John Beckett, a graduate of M.I.T., in addition to his responsibilities as president of R.W. Beckett Corporation, also serves as the president of Intercessors for America. He is co-founder of Advent Industries which offers job training for those who have employment difficulties.
John D. Beckett, president of R.W. Beckett Corporation, the largest manufacturer of residential oil burners, believes his profession was God's choice for his calling. As a businessman in the public eye, Beckett has worked hard to demonstrate the unity of faith and business that is possible, and which should be sought by believers. His outspoken faith has pitted him against the Equal Employment Opportunity Commission and its efforts to restrict religious expression in the workplace.
Beckett recently wrote a book called Loving Monday (InterVarsity Press, 1998) which chronicles his journey of faith in business and the spiritual lessons he has learned along the way.
We conducted the following interview with John Beckett because we felt his unique and proven insight into the calling of a Christian in the workplace would be inspirational to Christian faculty at secular campuses, and to Christians in any profession.
RI: Can or should Christian faculty see their position as an opportunity for ministry?
Beckett: We're dealing here with the whole area of calling. If a person is called to a particular vocation, he or she is able to embrace that call with zeal, commitment and the conviction that it is direct ministry. I like to think of the decade during which Jesus was a carpenter--before He was baptized. In a way, these were years of ministry as well. I'm sure He was highly dedicated to His customers and to craftsmanship, learning life-lessons from situations, the people with whom He interacted, and the example of His earthly father. All of that ultimately factored into His ministry effectiveness once He moved into His primary call.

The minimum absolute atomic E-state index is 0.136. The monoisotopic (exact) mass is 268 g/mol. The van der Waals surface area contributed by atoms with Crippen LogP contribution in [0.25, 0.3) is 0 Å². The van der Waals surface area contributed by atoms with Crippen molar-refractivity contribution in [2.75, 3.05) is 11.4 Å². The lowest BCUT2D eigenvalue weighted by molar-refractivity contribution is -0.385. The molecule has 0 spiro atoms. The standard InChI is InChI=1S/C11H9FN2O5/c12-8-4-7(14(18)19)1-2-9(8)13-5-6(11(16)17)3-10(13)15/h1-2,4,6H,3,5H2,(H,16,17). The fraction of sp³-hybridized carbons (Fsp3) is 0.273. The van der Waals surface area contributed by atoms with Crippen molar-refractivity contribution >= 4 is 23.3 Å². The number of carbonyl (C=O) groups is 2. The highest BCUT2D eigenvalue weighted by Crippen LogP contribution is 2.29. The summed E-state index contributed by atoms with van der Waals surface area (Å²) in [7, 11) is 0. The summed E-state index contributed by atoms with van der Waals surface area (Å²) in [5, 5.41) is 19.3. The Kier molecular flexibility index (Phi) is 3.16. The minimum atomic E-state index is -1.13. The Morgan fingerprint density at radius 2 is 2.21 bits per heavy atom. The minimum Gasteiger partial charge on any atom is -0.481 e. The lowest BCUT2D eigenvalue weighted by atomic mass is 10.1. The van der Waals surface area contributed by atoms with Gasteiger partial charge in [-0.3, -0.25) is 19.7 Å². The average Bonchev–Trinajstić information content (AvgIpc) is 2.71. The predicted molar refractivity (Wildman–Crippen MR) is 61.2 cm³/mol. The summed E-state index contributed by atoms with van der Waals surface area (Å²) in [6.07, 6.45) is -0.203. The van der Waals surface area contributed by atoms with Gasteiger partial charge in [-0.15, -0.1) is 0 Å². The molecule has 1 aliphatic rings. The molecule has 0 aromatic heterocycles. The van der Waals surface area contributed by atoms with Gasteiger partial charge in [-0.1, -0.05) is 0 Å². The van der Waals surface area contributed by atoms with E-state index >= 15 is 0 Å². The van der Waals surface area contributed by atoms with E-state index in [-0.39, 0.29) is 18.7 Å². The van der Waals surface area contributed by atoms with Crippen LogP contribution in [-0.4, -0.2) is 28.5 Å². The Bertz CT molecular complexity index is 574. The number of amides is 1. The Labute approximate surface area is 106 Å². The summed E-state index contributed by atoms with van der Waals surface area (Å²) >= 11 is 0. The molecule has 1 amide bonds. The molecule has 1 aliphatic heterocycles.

The same could be said of many other towering figures in scripture of whom we normally think in terms of their spiritual impact: Moses and David during the years they were shepherds, Nehemiah as a cupbearer to a king, and Daniel as a public servant; they held those responsibilities with all their hearts and, I believe, carried them out with distinction. They were, in fact, in ministry.
RI: What do you see as barriers to viewing a profession as a calling?
Beckett: Probably the primary barrier is that we simply haven't heard the Lord on what He wants us doing. Knowing we arc called by the Lord is essential to our having peace in our vocations. But even if we do have a clear sense of calling, we may still have a major barrier to overcome. Through cultural influences many of us think of our work as something secondary: something less than God's highest for our lives.
Western culture has been shaped by the infusion of ancient Greek ideas. Early in church history, philosophy tried to accommodate and blend the Greek concept of "higher" and "lower" realms of thought and behavior into Christianity, using the terms "sacred" and "secular." It didn't fit because the New Testament abolishes the sacred and secular distinctions. Despite that fact these distinctions remain and affect the worldview of many of us today. As a result we have real difficulty seeing our "secular" work as a high calling.
RI: Is one cause of that view due to people choosing a profession without regard to their calling?
Beckett: Many do, and that can produce conflicts that may never be resolved. But I've also discovered that people may be in their calling and not know it. An indicator is if we truly enjoy what we are doing--if we find it fulfilling. There are exceptions, of course, as when God, for a purpose, puts us into a situation which seems to be counter to our natural gifting. Then He will provide the faith and the capacities to function effectively. The problem comes when we presume that because a vocation appeals to us, it's the call of God. It may be, but it may not.
I believe the Lord wants us to have a conviction that what we're doing is His will. For believers this requires "praying it through" so that they will have confidence in their decisions. Without such guidance the results can be tragic, such as people reaching the end of life to discover they've been out of the Lord's calling. Such people may have struggled to be effective without ever realizing they were a square peg trying to fit into a round hole.
RI: How can people change that perspective to one in which they see their position as a calling?